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Quickselect and Dickman function
 Combinatorics, Probability and Computing
, 2000
"... We show that the limiting distribution of the number of comparisons used by Hoare's quickselect algorithm when given a random permutation of n elements for finding the mth smallest element, where m = o(n), is the Dickman function. The limiting distribution of the number of exchanges is also derived ..."
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Cited by 24 (1 self)
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We show that the limiting distribution of the number of comparisons used by Hoare's quickselect algorithm when given a random permutation of n elements for finding the mth smallest element, where m = o(n), is the Dickman function. The limiting distribution of the number of exchanges is also derived. 1 Quickselect Quickselect is one of the simplest and e#cient algorithms in practice for finding specified order statistics in a given sequence. It was invented by Hoare [19] and uses the usual partitioning procedure of quicksort: choose first a partitioning key, say x; regroup the given sequence into two parts corresponding to elements whose values are less than and larger than x, respectively; then decide, according to the size of the smaller subgroup, which part to continue recursively or to stop if x is the desired order statistics; see Figure 1 for an illustration in terms of binary search trees. For more details, see Guibas [15] and Mahmoud [26]. This algorithm , although ine#cient in the worst case, has linear mean when given a sequence of n independent and identically distributed continuous random variables, or equivalently, when given a random permutation of n elements, where, here and throughout this paper, all n! permutations are equally likely. Let C n,m denote the number of comparisons used by quickselect for finding the mth smallest element in a random permutation, where the first partitioning stage uses n 1 comparisons. Knuth [23] was the first to show, by some di#erencing argument, that E(C n,m ) = 2 (n + 3 + (n + 1)H n (m + 2)Hm (n + 3 m)H n+1m ) , n, where Hm = 1#k#m k 1 . A more transparent asymptotic approximation is E(C n,m ) (#), (#) := 2 #), # Part of the work of this author was done while he was visiting School of C...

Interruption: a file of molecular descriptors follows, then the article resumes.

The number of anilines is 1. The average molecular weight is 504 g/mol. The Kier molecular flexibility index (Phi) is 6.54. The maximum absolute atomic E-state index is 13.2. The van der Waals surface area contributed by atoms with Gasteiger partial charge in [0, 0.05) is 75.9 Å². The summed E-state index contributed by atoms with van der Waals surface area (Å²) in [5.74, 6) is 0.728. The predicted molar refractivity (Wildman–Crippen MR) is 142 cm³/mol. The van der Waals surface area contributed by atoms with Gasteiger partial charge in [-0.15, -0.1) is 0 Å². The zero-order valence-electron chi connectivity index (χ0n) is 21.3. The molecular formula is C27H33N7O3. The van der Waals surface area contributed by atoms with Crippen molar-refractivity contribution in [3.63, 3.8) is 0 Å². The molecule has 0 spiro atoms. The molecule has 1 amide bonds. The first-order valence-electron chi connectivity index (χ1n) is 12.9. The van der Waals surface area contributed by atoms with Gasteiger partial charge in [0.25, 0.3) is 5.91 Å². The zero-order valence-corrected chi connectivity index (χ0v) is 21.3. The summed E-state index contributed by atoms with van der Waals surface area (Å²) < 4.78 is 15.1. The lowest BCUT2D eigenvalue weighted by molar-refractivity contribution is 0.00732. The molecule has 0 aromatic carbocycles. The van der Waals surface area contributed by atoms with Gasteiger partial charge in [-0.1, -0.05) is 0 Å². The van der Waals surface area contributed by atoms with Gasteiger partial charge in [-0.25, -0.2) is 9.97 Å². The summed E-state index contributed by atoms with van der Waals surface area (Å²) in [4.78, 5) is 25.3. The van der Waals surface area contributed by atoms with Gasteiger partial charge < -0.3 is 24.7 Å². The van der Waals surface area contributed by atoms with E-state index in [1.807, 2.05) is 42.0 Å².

Smooth ideals in hyperelliptic function fields
 Math.Comp., posted on October 4, 2001, PII
"... Abstract. Recently, several algorithms have been suggested for solving the discrete logarithm problem in the Jacobians of highgenus hyperelliptic curves over finite fields. Some of them have a provable subexponential running time and are using the fact that smooth reduced ideals are sufficiently de ..."
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Cited by 9 (7 self)
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Abstract. Recently, several algorithms have been suggested for solving the discrete logarithm problem in the Jacobians of highgenus hyperelliptic curves over finite fields. Some of them have a provable subexponential running time and are using the fact that smooth reduced ideals are sufficiently dense. We explicitly show how these density results can be derived. All proofs are purely combinatorial and do not exploit analytic properties of generating functions. 1.
On the Largest Degree of an Irreducible Factor of a Polynomial in F_q X]
, 1997
"... Introduction. Let F q [X] be the semigroup of monic polynomials f over a finite field F q having q elements. There exists a fairly extensive bibliography of papers dealing with the value distribution problems of various maps F q [X] ! R when the polynomials f are taken "at random". Usually, ..."
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Cited by 2 (0 self)
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Introduction. Let F q [X] be the semigroup of monic polynomials f over a finite field F q having q elements. There exists a fairly extensive bibliography of papers dealing with the value distribution problems of various maps F q [X] ! R when the polynomials f are taken "at random". Usually, the probability measure n (: : : ) := q \Gamman #ff : ffif = n; : : : g; where ffif := deg f , is applied. We mention here the investigations [1], [5], [713], [1720], [25]. On the other hand, there exists a parallel theory investigating the value distribution of the maps Sn ! R, where Sn denotes the symmetric group of order n, when a permutation oe 2 Sn is taken with the equal probability 1=n! (see, for instance, [3], [6], [10], [12], [14], [21], [23], [26]). Observe that despite the fact that the same analytic or probabilistic methods can be applied, the problems arising in these two theories have been considered separately. To demonstrate a new point of view, we quote a corollary